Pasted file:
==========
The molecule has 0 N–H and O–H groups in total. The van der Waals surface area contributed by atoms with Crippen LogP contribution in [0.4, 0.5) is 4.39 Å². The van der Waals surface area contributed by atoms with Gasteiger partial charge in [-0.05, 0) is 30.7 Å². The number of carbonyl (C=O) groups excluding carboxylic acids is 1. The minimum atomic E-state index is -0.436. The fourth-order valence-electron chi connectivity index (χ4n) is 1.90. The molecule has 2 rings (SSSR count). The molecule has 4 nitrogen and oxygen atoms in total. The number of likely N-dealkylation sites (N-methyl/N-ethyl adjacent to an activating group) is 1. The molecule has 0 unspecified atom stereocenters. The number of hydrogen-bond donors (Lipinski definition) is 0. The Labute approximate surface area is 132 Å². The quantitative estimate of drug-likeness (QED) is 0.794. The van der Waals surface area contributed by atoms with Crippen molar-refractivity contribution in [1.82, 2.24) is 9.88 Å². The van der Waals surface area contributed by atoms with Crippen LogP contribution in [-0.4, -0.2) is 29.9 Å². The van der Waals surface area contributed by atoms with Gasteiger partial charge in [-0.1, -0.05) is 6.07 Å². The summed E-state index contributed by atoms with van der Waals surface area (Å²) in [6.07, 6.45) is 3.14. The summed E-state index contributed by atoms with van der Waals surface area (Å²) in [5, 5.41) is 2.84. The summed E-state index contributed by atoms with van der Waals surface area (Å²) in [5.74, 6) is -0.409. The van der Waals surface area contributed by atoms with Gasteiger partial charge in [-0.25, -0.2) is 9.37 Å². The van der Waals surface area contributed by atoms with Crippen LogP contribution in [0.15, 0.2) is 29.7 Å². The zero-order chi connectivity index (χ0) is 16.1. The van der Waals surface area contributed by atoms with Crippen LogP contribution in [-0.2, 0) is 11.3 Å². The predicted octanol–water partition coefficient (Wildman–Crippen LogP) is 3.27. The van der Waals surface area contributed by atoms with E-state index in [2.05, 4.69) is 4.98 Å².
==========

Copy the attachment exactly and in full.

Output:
The molecule has 0 N–H and O–H groups in total. The van der Waals surface area contributed by atoms with Crippen LogP contribution in [0.4, 0.5) is 4.39 Å². The van der Waals surface area contributed by atoms with Gasteiger partial charge in [-0.05, 0) is 30.7 Å². The number of carbonyl (C=O) groups excluding carboxylic acids is 1. The minimum atomic E-state index is -0.436. The fourth-order valence-electron chi connectivity index (χ4n) is 1.90. The molecule has 2 rings (SSSR count). The molecule has 4 nitrogen and oxygen atoms in total. The number of likely N-dealkylation sites (N-methyl/N-ethyl adjacent to an activating group) is 1. The molecule has 0 unspecified atom stereocenters. The number of hydrogen-bond donors (Lipinski definition) is 0. The Labute approximate surface area is 132 Å². The quantitative estimate of drug-likeness (QED) is 0.794. The van der Waals surface area contributed by atoms with Crippen molar-refractivity contribution in [1.82, 2.24) is 9.88 Å². The van der Waals surface area contributed by atoms with Crippen LogP contribution in [-0.4, -0.2) is 29.9 Å². The van der Waals surface area contributed by atoms with Gasteiger partial charge in [-0.1, -0.05) is 6.07 Å². The summed E-state index contributed by atoms with van der Waals surface area (Å²) in [6.07, 6.45) is 3.14. The summed E-state index contributed by atoms with van der Waals surface area (Å²) in [5, 5.41) is 2.84. The summed E-state index contributed by atoms with van der Waals surface area (Å²) in [5.74, 6) is -0.409. The van der Waals surface area contributed by atoms with Gasteiger partial charge in [-0.25, -0.2) is 9.37 Å². The van der Waals surface area contributed by atoms with Crippen LogP contribution in [0.15, 0.2) is 29.7 Å². The zero-order chi connectivity index (χ0) is 16.1. The van der Waals surface area contributed by atoms with Crippen LogP contribution in [-0.2, 0) is 11.3 Å². The predicted octanol–water partition coefficient (Wildman–Crippen LogP) is 3.27. The van der Waals surface area contributed by atoms with E-state index in [2.05, 4.69) is 4.98 Å².